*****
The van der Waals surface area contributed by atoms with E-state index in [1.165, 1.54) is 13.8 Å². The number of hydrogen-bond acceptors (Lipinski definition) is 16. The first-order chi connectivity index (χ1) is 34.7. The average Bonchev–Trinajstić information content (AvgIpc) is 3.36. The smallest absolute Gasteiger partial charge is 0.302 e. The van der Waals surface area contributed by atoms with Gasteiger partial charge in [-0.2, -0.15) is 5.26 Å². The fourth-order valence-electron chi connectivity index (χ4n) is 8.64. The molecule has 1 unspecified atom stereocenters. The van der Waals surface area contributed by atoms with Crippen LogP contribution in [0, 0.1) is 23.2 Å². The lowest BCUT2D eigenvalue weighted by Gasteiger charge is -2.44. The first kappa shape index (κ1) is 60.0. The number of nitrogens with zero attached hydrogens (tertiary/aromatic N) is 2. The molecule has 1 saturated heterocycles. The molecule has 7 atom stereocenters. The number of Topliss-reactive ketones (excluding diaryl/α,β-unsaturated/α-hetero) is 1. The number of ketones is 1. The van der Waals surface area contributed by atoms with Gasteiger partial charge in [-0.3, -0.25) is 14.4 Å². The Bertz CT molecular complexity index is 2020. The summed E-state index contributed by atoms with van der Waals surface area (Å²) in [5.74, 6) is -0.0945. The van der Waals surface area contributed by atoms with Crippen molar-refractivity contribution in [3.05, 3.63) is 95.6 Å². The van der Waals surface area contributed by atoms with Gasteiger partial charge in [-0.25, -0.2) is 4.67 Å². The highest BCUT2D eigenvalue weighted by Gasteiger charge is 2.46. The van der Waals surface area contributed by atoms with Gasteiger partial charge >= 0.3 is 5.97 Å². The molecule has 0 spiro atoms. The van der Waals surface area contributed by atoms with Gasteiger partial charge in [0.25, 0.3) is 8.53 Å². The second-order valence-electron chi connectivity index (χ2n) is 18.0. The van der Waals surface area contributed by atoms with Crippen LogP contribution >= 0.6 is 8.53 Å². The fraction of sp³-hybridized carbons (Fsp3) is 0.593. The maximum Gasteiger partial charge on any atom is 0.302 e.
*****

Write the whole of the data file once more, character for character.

The van der Waals surface area contributed by atoms with E-state index in [1.165, 1.54) is 13.8 Å². The number of hydrogen-bond acceptors (Lipinski definition) is 16. The first-order chi connectivity index (χ1) is 34.7. The average Bonchev–Trinajstić information content (AvgIpc) is 3.36. The smallest absolute Gasteiger partial charge is 0.302 e. The van der Waals surface area contributed by atoms with Gasteiger partial charge in [-0.2, -0.15) is 5.26 Å². The fourth-order valence-electron chi connectivity index (χ4n) is 8.64. The molecule has 1 unspecified atom stereocenters. The van der Waals surface area contributed by atoms with Crippen LogP contribution in [0, 0.1) is 23.2 Å². The lowest BCUT2D eigenvalue weighted by Gasteiger charge is -2.44. The first kappa shape index (κ1) is 60.0. The number of nitrogens with zero attached hydrogens (tertiary/aromatic N) is 2. The molecule has 1 saturated heterocycles. The molecule has 7 atom stereocenters. The number of Topliss-reactive ketones (excluding diaryl/α,β-unsaturated/α-hetero) is 1. The number of ketones is 1. The van der Waals surface area contributed by atoms with Gasteiger partial charge in [-0.3, -0.25) is 14.4 Å². The Bertz CT molecular complexity index is 2020. The summed E-state index contributed by atoms with van der Waals surface area (Å²) in [5.74, 6) is -0.0945. The van der Waals surface area contributed by atoms with Crippen molar-refractivity contribution in [3.05, 3.63) is 95.6 Å². The van der Waals surface area contributed by atoms with Gasteiger partial charge in [-0.25, -0.2) is 4.67 Å². The highest BCUT2D eigenvalue weighted by Gasteiger charge is 2.46. The van der Waals surface area contributed by atoms with Gasteiger partial charge >= 0.3 is 5.97 Å². The molecule has 0 spiro atoms. The van der Waals surface area contributed by atoms with Gasteiger partial charge in [0.25, 0.3) is 8.53 Å². The second-order valence-electron chi connectivity index (χ2n) is 18.0. The van der Waals surface area contributed by atoms with Crippen LogP contribution >= 0.6 is 8.53 Å². The fraction of sp³-hybridized carbons (Fsp3) is 0.593. The maximum Gasteiger partial charge on any atom is 0.302 e.